Amazon’s flourishing gray market represents a major threat to brand image, particularly in the Personal Care sector, where third-party vendors account for 73% of the top listings. Even the top-performing enterprises on Amazon sell less than half of their products directly, according to L2’s Digital IQ Index: Personal Care.
The study also reveals a wide gap in enterprise performance. Procter & Gamble sells 42% of products directly on Amazon, more than any other enterprise. For example, P&G brand Gillette maintains strict control over its inventory, ensuring that more than 95% of SKUs are fulfilled directly by the e-tailer. Meanwhile, Unilever – P&G’s largest competitor – ranks second-to-last in SKU control, with only 26% of its products fulfilled directly.
This trend remains consistent across e-tailers, according to the study. The top performers on Amazon (P&G, Kimberly-Clark, and Philips) also perform well on Walmart and Target – suggesting that they are leveraging enterprise efficiencies.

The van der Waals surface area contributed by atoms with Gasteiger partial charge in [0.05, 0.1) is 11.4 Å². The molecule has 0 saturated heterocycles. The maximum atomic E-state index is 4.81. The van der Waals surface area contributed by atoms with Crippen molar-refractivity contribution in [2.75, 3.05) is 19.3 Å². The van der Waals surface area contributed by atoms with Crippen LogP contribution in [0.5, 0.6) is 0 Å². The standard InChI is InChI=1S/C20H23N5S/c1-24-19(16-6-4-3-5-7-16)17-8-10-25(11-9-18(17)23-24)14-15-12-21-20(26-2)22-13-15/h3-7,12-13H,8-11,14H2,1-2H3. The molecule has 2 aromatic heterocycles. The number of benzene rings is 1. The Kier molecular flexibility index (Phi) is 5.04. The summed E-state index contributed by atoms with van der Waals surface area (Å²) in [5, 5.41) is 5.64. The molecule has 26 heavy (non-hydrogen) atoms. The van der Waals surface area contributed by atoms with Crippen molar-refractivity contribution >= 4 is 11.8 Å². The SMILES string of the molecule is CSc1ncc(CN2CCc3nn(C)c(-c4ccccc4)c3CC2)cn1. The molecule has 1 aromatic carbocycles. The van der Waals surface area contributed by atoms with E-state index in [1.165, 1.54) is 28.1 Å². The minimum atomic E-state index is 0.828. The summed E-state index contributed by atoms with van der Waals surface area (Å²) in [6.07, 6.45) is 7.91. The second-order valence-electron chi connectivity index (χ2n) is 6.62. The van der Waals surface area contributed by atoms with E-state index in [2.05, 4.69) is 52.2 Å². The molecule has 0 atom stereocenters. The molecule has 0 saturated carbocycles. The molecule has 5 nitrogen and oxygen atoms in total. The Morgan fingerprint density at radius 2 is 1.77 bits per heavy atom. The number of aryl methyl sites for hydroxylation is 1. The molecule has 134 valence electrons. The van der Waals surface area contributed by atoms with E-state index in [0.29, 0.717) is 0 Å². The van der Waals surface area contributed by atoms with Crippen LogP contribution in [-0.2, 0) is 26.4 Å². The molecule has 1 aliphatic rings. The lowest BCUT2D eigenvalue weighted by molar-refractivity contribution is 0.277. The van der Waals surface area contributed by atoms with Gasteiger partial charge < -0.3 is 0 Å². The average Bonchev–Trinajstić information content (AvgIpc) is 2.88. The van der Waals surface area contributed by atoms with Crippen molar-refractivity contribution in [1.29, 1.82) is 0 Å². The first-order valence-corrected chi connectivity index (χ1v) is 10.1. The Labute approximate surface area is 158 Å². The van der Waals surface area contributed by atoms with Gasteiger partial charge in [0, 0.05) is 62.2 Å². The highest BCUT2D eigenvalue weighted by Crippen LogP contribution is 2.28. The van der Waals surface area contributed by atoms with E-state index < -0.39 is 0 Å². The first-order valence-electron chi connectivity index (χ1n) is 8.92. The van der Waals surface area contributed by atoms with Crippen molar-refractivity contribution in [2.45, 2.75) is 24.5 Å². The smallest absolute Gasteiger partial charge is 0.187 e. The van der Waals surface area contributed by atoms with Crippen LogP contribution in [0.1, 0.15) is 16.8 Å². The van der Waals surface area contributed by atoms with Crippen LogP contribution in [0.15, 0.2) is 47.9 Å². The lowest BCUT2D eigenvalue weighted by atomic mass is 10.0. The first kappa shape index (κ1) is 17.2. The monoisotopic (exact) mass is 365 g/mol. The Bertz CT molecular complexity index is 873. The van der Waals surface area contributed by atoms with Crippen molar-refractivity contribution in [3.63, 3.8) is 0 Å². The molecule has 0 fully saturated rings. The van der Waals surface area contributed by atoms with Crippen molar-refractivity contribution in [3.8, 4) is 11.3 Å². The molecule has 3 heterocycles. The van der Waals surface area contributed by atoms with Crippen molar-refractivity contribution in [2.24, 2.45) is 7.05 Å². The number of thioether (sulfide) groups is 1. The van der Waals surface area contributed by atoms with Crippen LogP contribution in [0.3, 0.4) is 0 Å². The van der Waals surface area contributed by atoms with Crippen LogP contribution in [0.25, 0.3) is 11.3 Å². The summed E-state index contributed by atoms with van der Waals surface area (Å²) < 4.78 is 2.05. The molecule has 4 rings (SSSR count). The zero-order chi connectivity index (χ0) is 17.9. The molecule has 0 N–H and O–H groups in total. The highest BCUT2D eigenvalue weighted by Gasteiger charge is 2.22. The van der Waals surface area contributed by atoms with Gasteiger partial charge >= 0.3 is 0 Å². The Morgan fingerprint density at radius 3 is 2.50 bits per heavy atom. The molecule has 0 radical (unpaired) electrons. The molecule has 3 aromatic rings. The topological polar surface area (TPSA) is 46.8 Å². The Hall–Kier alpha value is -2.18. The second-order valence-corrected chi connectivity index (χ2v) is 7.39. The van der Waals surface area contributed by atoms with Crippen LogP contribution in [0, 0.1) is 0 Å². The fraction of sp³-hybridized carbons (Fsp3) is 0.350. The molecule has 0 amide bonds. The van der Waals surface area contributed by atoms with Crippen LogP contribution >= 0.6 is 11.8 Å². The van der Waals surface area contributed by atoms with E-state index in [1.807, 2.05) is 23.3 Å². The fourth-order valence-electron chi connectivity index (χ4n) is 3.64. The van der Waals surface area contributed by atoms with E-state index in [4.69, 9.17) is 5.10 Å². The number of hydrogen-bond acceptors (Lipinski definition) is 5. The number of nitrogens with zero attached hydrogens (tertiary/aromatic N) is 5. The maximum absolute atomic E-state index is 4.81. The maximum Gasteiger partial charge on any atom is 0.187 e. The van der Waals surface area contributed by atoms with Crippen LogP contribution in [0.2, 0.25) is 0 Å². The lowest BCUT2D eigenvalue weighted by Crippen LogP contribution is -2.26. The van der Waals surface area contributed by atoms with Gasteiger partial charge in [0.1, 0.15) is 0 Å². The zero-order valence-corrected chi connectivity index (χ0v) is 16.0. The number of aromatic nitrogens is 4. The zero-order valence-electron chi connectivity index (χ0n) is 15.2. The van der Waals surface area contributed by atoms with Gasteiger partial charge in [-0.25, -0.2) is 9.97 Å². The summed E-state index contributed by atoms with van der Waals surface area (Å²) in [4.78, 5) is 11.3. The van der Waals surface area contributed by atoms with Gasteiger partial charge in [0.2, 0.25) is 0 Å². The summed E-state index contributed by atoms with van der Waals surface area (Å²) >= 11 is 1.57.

In addition to ensuring that products are sold directly by e-tailers, these top performers also invest more in merchandising. For example, 60% of P&G brand product pages on Amazon contain clippable coupons, while not a single Unilever brand has done so. Investment in e-tailers seems to be an all-or-nothing strategy. Either enterprises make consistent investments across platforms, or they focus investments elsewhere – at their own peril.